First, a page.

Konomanyi-Kabbah addresses DC workshop on Sierra Leone’s decentralization reform
From May 1st. to 3rd, 2013 the World Bank hosted a meeting on Institutions Taking Root: Building State Capacity in Challenging Contexts, at its Headquarters in Washington DC. The meeting brought together personalities from countries emerging from conflict and struggling to overcome fragility. Sierra Leone was among the countries chosen, and the reasons are presumably obvious. (Photo: Local Government Minister Diana Konomanyi Kabbah.)
The purpose of the Client workshop was to discuss an economic and sector work product that examined cases of successful institution-building in order to understand the factors underlying the experiences and to provide targeted operational insights for the Bank, the wider community and policymakers.
Sierra Leone was ably represented by the Minister of Local Government and Rural Development, Diana Finda Konomanyi-Kabbah and the Director of the Decentralisation Secretariat, Alhassan Kanu.
The Minister did a systematic power point presentation which provided solid background information on pre and post-conflict Sierra Leone with special emphasis on the governance landscapes. She noted that Sierra Leone’s Decentralization was internally formulated and adopted but throughout the peace settlement period, it had strong encouragement and resource backing from donors, notably the WB, DFID and EU. She intimated her audience that Decentralization was legally formalized in May 2004 (LGA04 Act) to address some of the root causes of the conflict including over-centralization of power, corruption and poor service delivery, and pointed out that the process has continued to mature with political, administrative and resource support over the last decade. She outlined some of the most significant steps as:
- Three rounds of Local Council elections held in May 2004, May 2008 and November 2012
- Formulation of Comprehensive policy on decentralisation
- The embedding of an equitable intergovernmental fiscal transfer system
- Quadrupling of central government fiscal disbursement since September 2007
The Minister succinctly outlined the factors attending the achievements of Local Councils in Sierra Leone, pointing out that the choice of decentralization by devolution and the pre-existence of deconcentrated MDAs was integral in ensuring that Local Councils were provided the leverage to quickly commence the delivery of basic services. She lauded the present Government of Sierra Leone for the astronomical increase and predictability of funds flowing to the Local Councils from the consolidated fund, citing the massive leap from about 7 billion Leones disbursed to Local Councils to about 37 billion Leones disbursed to Local councils just in the first two quarters of 2012. The impact of the introduction of Local Government Development Grant (LGDG) programme to support Local Councils and the massive capacity building support provided to embark on capital investment and effectively undertake professional and technical functions were not left out. Quite interesting was the mention of the people’s power to elect, reject and ask for accountability as fundamental in ensuring that Local Councils performed, a phenomenon which the Minister said was very evident in the local government elections in November 2012.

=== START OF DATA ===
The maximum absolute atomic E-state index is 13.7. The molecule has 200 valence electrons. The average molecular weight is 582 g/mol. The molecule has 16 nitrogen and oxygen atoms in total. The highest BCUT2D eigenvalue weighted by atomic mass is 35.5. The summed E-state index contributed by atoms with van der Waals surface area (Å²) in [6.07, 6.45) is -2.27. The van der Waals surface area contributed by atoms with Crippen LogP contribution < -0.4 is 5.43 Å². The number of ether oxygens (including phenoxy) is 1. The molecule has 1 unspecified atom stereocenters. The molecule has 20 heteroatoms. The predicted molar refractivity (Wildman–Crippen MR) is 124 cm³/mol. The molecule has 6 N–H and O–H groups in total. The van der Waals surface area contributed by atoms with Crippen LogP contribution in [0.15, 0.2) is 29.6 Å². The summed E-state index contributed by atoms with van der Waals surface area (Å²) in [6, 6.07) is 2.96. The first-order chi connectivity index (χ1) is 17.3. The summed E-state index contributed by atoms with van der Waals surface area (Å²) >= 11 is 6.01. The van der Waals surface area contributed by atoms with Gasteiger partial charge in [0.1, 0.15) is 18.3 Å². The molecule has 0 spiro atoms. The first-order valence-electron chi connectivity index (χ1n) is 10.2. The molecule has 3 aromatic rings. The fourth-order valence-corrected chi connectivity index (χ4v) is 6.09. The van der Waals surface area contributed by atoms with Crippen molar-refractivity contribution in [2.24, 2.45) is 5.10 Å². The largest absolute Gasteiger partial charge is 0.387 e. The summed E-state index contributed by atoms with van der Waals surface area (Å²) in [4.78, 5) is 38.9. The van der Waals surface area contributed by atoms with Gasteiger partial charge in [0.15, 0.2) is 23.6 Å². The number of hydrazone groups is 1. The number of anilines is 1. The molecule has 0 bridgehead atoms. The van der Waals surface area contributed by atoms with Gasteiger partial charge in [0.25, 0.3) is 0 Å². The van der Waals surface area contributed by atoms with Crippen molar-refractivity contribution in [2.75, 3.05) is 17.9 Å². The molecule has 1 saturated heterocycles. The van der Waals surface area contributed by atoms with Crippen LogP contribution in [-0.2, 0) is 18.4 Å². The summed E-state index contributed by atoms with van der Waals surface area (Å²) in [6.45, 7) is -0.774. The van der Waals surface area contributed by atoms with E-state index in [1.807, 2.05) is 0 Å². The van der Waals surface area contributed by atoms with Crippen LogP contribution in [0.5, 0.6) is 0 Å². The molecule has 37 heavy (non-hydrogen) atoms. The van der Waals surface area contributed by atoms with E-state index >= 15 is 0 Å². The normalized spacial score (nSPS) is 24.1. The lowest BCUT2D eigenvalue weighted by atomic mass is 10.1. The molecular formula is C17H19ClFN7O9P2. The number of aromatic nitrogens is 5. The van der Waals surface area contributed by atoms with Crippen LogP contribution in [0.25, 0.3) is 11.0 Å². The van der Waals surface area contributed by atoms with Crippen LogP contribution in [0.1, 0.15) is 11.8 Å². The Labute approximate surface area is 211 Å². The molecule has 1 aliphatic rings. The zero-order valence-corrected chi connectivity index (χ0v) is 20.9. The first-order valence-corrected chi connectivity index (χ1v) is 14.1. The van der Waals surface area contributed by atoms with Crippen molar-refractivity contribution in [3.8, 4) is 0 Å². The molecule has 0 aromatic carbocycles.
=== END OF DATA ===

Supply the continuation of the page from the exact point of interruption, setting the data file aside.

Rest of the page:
Speaking about her experience as a Chairperson of Kono District Council, few years back, Minister Konomanyi-Kabbah indicated that she was elected by popular vote based on her close involvement with the community and the fact that she comes from a Chieftaincy House. She said that these factors made it possible for her to win the support and cooperation of chiefs. The Minister was upbeat to state that during her tenure, the Kono District Council took 2nd position in the Comprehensive Local Government Performance Assessment and the improvement in the delivery of basic services e.g. health (Upgrading of some health centres). She however had to grapple with the problems of difficulties in jointly addressing cross-cutting issues with Colleagues in Co-located city, ccoordinating the activities of NGOs was a challenge, weak interface with supervisory ministry and difficulty to improve Local revenue mobilization.